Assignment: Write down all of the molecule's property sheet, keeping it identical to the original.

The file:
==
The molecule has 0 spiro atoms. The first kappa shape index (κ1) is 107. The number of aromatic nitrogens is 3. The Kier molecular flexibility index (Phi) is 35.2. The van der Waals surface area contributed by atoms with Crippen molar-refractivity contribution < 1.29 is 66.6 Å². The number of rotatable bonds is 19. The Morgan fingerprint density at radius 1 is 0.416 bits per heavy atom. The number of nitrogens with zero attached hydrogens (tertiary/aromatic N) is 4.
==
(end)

The molecule has 0 spiro atoms. The first kappa shape index (κ1) is 107. The number of aromatic nitrogens is 3. The Kier molecular flexibility index (Phi) is 35.2. The van der Waals surface area contributed by atoms with Crippen molar-refractivity contribution < 1.29 is 66.6 Å². The number of rotatable bonds is 19. The Morgan fingerprint density at radius 1 is 0.416 bits per heavy atom. The number of nitrogens with zero attached hydrogens (tertiary/aromatic N) is 4.